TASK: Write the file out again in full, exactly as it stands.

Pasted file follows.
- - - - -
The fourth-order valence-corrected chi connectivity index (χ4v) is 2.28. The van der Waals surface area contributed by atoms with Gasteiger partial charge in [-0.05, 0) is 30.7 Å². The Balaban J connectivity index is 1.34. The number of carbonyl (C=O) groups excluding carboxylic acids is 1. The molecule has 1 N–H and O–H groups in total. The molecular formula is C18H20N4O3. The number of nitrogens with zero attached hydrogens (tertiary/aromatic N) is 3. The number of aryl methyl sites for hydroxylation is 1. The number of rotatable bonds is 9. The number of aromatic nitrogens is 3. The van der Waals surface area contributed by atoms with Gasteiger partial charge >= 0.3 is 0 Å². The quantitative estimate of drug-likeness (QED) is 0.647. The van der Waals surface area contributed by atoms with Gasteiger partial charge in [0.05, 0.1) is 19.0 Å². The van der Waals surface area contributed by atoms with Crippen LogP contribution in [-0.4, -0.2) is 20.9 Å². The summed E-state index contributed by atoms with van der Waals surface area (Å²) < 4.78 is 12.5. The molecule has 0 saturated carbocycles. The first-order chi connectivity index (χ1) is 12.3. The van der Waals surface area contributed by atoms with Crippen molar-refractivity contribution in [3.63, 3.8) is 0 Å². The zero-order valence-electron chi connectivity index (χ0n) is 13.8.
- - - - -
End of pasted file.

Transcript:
The fourth-order valence-corrected chi connectivity index (χ4v) is 2.28. The van der Waals surface area contributed by atoms with Gasteiger partial charge in [-0.05, 0) is 30.7 Å². The Balaban J connectivity index is 1.34. The number of carbonyl (C=O) groups excluding carboxylic acids is 1. The molecule has 1 N–H and O–H groups in total. The molecular formula is C18H20N4O3. The number of nitrogens with zero attached hydrogens (tertiary/aromatic N) is 3. The number of aryl methyl sites for hydroxylation is 1. The number of rotatable bonds is 9. The number of aromatic nitrogens is 3. The van der Waals surface area contributed by atoms with Gasteiger partial charge >= 0.3 is 0 Å². The quantitative estimate of drug-likeness (QED) is 0.647. The van der Waals surface area contributed by atoms with Gasteiger partial charge in [0.05, 0.1) is 19.0 Å². The van der Waals surface area contributed by atoms with Crippen LogP contribution in [-0.4, -0.2) is 20.9 Å². The summed E-state index contributed by atoms with van der Waals surface area (Å²) < 4.78 is 12.5. The molecule has 0 saturated carbocycles. The first-order chi connectivity index (χ1) is 12.3. The van der Waals surface area contributed by atoms with Crippen molar-refractivity contribution in [3.63, 3.8) is 0 Å². The zero-order valence-electron chi connectivity index (χ0n) is 13.8.